Skip to main content

Military Health System

Suicide Prevention and Mental Health Resources Provide Help: You Are Not Alone

Image of Military personnel posing for a picture. Spc. Andrea Stevenson, a Baltimore, Maryland native and Army food service specialist assigned t o115th Quartermaster Field Feeding Company, 4th Division Sustainment Brigade, 4th Infantry Division, poses for a photo, March 11, 2022, at the Wolf Dinning Facility, Fort Carson, Colorado. On Feb. 28, Stevenson's best friend in Fort Bragg, North Carolina, called to say she was going to commit suicide. Due to her quick reaction, Stevenson was able to save the life of her close friend. (U.S. Army photo by Pfc. Joshua Zayas).

Recommended Content:

Mental Health: Seeking Care with TRICARE | Suicide Prevention Toolkit | Suicide Prevention Toolkit | Psychological Fitness

Life is full of ups and downs. But sometimes life events—financial strain, relationships, isolation, emotional or sexual abuse, stress, and misuse or abuse of alcohol or drugs—can lead to depression, anxiety, and thoughts of suicide for some. It’s important to remember that you are not alone. If you or a loved one need immediate help, you can call the Military & Veterans' Crisis Line by dialing 988 and selecting Option 1. Or start a chat online. The crisis line is free and available 24/7 to help you and connect you with the resources you need.

MentalHealth.gov defines mental health this way: “Mental health includes our emotional, psychological, and social well-being. It affects how we think, feel, and act. It also helps determine how we handle stress, relate to others, and make choices. Mental health is important at every stage of life, from childhood and adolescence through adulthood.”

However, life’s challenges can affect how we think, feel, and act. And our mental health may also be affected.

Mental health disorders, such as depression and anxiety, may interfere with your life and overall physical health. You can have symptoms that are mild and brief or more serious and persistent.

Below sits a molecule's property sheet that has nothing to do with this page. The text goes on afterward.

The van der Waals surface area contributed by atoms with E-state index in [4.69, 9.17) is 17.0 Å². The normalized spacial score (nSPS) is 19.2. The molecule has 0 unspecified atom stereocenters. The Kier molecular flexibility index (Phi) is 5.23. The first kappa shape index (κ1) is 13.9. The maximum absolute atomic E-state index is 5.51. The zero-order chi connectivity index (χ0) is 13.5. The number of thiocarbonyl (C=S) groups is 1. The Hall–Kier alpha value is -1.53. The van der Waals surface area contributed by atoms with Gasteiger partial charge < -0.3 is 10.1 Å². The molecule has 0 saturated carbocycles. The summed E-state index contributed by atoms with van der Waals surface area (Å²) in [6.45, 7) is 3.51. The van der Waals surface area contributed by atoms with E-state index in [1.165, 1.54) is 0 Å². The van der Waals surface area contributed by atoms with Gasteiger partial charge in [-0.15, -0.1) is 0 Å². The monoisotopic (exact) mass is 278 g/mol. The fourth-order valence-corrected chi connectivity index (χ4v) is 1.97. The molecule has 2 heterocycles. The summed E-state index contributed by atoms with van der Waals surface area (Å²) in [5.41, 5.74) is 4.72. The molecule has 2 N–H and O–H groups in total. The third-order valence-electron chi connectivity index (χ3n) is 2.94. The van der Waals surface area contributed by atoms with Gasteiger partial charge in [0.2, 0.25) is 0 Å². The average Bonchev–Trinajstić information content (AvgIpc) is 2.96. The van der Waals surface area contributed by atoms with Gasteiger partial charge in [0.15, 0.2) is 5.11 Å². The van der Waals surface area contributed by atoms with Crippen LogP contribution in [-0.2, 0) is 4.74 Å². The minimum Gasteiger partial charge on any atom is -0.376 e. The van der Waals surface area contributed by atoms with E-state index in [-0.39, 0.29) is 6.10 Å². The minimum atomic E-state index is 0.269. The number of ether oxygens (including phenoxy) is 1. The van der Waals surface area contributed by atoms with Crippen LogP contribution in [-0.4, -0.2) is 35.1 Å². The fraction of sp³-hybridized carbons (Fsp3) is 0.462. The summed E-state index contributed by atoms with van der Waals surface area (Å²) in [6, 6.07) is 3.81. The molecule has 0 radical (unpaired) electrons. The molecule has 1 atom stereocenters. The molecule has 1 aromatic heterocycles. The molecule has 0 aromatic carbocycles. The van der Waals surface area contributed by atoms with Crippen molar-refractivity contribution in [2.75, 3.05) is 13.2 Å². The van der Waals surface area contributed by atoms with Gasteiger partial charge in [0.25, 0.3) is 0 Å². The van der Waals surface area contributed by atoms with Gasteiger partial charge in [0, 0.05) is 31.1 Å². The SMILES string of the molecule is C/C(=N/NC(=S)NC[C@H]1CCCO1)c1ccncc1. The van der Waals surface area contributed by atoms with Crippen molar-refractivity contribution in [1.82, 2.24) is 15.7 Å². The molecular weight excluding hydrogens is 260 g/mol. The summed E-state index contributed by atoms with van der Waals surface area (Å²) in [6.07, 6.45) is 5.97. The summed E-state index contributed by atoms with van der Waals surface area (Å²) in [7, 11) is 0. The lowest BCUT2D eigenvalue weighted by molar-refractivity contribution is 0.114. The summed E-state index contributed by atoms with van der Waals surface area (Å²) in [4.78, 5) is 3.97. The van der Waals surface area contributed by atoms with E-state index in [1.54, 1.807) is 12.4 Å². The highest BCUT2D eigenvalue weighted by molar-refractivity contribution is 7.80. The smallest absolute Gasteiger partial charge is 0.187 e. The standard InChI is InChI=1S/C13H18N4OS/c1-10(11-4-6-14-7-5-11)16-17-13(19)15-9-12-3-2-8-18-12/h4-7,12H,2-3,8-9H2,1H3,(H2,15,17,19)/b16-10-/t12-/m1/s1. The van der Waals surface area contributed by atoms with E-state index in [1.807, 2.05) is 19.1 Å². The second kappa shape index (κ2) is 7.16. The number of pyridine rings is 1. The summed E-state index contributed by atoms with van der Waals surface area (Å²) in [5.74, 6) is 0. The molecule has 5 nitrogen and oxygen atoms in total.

According to Dr. Krystyna Bienia, clinical psychologist and senior policy analyst at the Defense Health Agency, mental health disorders are treatable, and recovery is possible.

“TRICARE beneficiaries are urged to seek help as soon as they can when they notice something doesn’t feel right, or symptoms begin to present themselves,” Dr. Bienia said. “Early intervention is key, but help at any point is best. It’s okay to not be okay. But be sure to ask for help.”

What are some early signs of possible mental health problems that are interfering with your (or a loved one’s) daily routine?

  • Eating or sleeping too much or too little.
  • Pulling away from people and usual activities.
  • Having trouble concentrating.
  • Having low or no energy. 
  • Feeling numb or like nothing matters. 
  • Having unexplained aches and pains.
  • Feeling helpless or hopeless. 
  • Smoking or drinking more than usual. 

Do you think you or a family member could benefit from mental health services? TRICARE provides a number of resources. If you need help finding a provider, including a mental health provider, you can use the Find a Doctor tool. You can also reach out to your primary care provider or your TRICARE regional contractor.

You don’t need a referral or pre-authorization for any outpatient mental health (except for psychoanalysis) and substance use disorder care. This includes services like individual or family therapy. For example, if you have TRICARE Prime, you don’t need a referral to see a network provider for office-based outpatient mental health services. If you have TRICARE Select, you can see any TRICARE-authorized provider. But you’ll lower your out-of-pocket costs if you choose to see a network provider.

If you have TRICARE For Life, Medicare is the primary payer for your mental health services. You only need a referral or pre-authorization from TRICARE if your Medicare benefits are exhausted.

Are you an active duty service member? You should first seek nonemergency mental health services at your military hospital or clinic. You need to get a referral and pre-authorization for all civilian mental health services. You can go to the TRICARE website to learn more.